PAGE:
Plenary debates for amended version of Maharlika Fund bill begin
MANILA, Philippines — Plenary debates on the new version of the proposal seeking to create a Maharlika Investment Fund (MIF), which now includes amendments made to the original bill, started at the House of Representatives on Monday.
During Monday’s session, the House tackled House Bill No. 6608 — the fourth version of House Bill No. 6398, with the House Committee on banks and financial intermediaries chairperson and Manila 5th District Rep. Irwin Tieng sponsoring the bill.
According to Tieng, the new bill contains the following amendments:
- change in capitalization and funding
- change in board composition
- exclusion of Sections 15, 19, 25, and 26 on the GOCC Governance Act of 2011
- removal of exemption from the Philippine Competition Act
In terms of the change in capitalization and funding, Tieng confirmed to Northern Samar 1st District Rep. Paul Daza, who has raised concerns about the bill since it was filed, that aside from the Government Service Insurance System (GSIS) and Social Security System (SSS) funds worth P175 billion from the pooled funds, the P25 billion from the national budget is also removed.
Amendments suggested last Friday during the House Committee on appropriations, like the removal of the President as board chair and the increase of independent directors, were also adopted.
Certain sections of the Republic Act No. 10149 or the GOCC (government-owned and controlled corporations) Governance Act of 2011 were also not included in the exemptions that would be enjoyed by the Maharlika Investment Corporation (MIC) if House Bill No. 6608 is enacted:
- Section 15 (President appointing a director) – The head of the MIC would still be appointed by the sitting president based on a shortlist provided by the Governance Commission for GOCCs (GCG)
- Section 19 (Fiduciary duties of the board) – the Board of the MIC are required to act in the best interest of the corporation
- Section 25 (Full Disclosure) – MIC would still be required to maintain a public website which people can access to check audited financial statements, reports, borrowings and flow of money, performance and strategy maps, and others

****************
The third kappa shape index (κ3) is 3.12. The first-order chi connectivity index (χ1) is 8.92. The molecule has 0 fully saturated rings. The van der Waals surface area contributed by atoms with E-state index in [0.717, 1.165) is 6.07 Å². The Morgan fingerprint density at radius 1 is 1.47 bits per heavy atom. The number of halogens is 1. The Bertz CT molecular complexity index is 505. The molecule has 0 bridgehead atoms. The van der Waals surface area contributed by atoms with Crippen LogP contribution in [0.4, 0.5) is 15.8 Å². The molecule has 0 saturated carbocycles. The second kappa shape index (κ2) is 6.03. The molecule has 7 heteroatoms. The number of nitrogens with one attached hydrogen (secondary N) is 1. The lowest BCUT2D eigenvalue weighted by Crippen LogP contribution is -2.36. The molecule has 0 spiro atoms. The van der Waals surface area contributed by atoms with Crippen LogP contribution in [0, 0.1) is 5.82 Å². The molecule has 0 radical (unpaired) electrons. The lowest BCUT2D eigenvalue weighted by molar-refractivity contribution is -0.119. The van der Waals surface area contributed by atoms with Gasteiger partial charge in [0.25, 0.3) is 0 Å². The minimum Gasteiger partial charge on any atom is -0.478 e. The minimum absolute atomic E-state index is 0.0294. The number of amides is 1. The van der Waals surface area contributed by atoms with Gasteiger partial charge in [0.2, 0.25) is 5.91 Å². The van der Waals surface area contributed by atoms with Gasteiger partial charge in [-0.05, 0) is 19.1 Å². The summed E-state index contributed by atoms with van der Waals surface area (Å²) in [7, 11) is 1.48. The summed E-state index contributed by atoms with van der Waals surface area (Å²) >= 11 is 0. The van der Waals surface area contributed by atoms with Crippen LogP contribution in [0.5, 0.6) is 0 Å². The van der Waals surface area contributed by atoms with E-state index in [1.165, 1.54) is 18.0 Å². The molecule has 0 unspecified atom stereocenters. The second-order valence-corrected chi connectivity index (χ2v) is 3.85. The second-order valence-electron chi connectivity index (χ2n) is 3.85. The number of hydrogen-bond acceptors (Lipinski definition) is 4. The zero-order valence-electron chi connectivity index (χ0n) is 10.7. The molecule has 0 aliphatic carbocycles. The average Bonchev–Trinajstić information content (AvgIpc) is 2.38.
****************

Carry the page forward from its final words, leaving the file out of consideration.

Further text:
- Section 26 (Special Audit) – The MIC can be subjected to Special Audits as seen necessary by the GCG
Daza, who called out several provisions of House Bill No. 6398, said several of his concerns were addressed.
“I think I must say, one of my favorite sayings: give credit where credit is due. Two weeks ago when I voiced out my concerns, and in fact my objections on some of the provisions, it appears and we’ve been assured that — at least for this representation — all my concerns have been addressed,” Daza said, after Tieng answered his questions.
“GSIS, SSS, has been deleted as a source of funding, the national budget, the two percent cap, additional independent directors, there’s even punitive sections […] So I would like to commend the sponsors, the leadership, in listening to the inputs not just from this representation and colleagues but from the public and stakeholders. So thank you for that,” he added.
The Northern Samar lawmaker also claimed that democracy prevailed after lawmakers listened to the public’s complaints.
“I feel like this is now a much, much better version, and I think it’s something that I can support, the answers were very clear, and addressed. I think many of my concerns in fact, the public’s concern (were addressed) […] I think pwede ko pong sabihin sa aking mga kababayan, nakinig po ang mga congressmen and congresswomen sa Kongreso, umiral po ang demokrasya [I can say to our fellow countrymen that lawmakers in Congress hear our plea, democracy is existing],” Daza added.
House Bill No. 6398 has been criticized heavily by opposition lawmakers and netizens due to several concerns, primarily due to fears that workers in the government and the private sector may lose their pension if GSIS and SSS places funds in the MIC, and if the latter’s investments do not reap high returns.
While the P175 billion from GSIS and SSS would no longer be included, critics still maintained that House Bill No. 6398 — or its counterparts — should no longer push through due to the current fiscal status of the country, where the budget is usually in a deficit and the lack of surplus funds.